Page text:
William C. Anderson: After Buffalo, say ‘no more’

We can honor the lives of those who have been killed by abolishing the structures that allowed for their deaths

Prism, May 17, 2022

“No longer will the revolutionary segment of the Black colony of Buffalo remain passive and silent while our youth, women, and children are killed, brutalized, kidnapped, and robbed by the Gestapo pigs and vicious SS troops … running amok in our community.” – Martin Sostre 

How many massacres are enough? This absurd question outlines the depravity of a condition that’s so woefully infuriating. Over the last decade (and certainly before then, too), we’ve seen enough killings by individual white supremacists and the larger apparatus of state violence to understand how the two work in tandem. The latest slaughter carried out in Buffalo by a white 18-year-old named Payton Gendron follows the tradition of several that came before it. Murdering Black people is a socially acceptable expression in an anti-Black society. That’s why we’re here again, and that’s why this keeps happening and has happened for as long as every Black person alive right now can remember. The state enacts this violence on us every single day, and we’re lucky if it makes a blip on anyone’s radar. Gendron was an individual, but he is the product of the U.S. He was a police officer who didn’t have a badge yet. He was a soldier who hadn’t officially enlisted. His service was unofficial, and that’s all that makes this a tragedy for far too many. 

During times like this, it’s important to understand that Black people’s deaths often become opportunities. After a white supremacist made an ideological statement through his attack, many will gather around the dead with exploitative intentions. Rather than stopping these crises, much like the nonprofit-industrial complex, the problem becomes a driving force for opportunists. We’ll see people push their respective lines, whether organizational, party politics, or policy responses. These rolling disasters and the gravesites they produce become a gathering place where everyone can say, “This is why I’m right,” instead of, “This is why everything’s wrong.” The difference between the two is the sincere observation of the failure of so much around us.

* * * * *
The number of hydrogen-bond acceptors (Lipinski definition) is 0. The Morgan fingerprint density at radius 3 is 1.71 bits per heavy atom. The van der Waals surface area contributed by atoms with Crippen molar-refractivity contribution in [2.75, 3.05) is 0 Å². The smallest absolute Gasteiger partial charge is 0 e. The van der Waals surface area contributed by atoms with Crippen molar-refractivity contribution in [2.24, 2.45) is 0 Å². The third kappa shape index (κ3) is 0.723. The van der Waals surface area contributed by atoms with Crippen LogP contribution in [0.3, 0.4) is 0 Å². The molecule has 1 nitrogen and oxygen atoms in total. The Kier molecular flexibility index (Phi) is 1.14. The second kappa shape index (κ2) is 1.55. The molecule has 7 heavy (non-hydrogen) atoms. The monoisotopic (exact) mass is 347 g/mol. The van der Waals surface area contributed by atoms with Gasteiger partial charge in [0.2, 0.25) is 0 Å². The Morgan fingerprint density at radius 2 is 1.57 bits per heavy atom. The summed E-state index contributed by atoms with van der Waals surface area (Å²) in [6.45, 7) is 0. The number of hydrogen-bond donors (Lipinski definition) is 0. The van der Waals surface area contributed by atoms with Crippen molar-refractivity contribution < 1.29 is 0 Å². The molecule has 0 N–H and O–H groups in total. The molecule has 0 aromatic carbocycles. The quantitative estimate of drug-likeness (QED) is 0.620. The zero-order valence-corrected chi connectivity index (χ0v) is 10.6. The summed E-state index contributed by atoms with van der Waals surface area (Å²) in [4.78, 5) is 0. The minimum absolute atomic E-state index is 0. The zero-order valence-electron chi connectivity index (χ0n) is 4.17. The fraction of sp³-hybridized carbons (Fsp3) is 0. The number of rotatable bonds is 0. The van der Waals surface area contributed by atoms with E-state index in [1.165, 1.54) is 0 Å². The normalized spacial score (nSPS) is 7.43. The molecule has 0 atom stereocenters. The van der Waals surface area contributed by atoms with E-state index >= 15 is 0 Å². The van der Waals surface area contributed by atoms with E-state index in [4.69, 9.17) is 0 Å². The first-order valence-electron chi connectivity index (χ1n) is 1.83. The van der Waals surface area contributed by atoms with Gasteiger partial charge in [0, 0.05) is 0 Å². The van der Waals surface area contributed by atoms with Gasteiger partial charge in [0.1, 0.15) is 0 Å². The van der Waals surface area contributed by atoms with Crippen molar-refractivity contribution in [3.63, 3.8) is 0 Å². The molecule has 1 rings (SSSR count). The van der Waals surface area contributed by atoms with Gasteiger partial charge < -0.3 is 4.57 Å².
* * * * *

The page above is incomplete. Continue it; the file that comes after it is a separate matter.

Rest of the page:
The fascist far-right wants an all-out war. They are not fixated on electoral victory like the liberals who facilitate their growth by making everything into a political honor contest. The right has made it abundantly clear that they want to use violence to destroy their enemies in open conflict. Gendron, the Jan. 6 attack, Dylann Roof, and Kyle Rittenhouse are just a few indicators of this. They know elections and protests are not their only options, and plenty of them are willing to kill for their ideas. Liberals and the Democratic Party are not an obstacle nor in opposition to them, and the various factions masquerading as “the left” have not built a substantial force to counter what we’re up against. Herein lies much of the problem: everyone seems to know what’s best for “the people,” but those very people keep dying. A noteworthy radical from Buffalo has been of great help to me in processing all of these challenges. 

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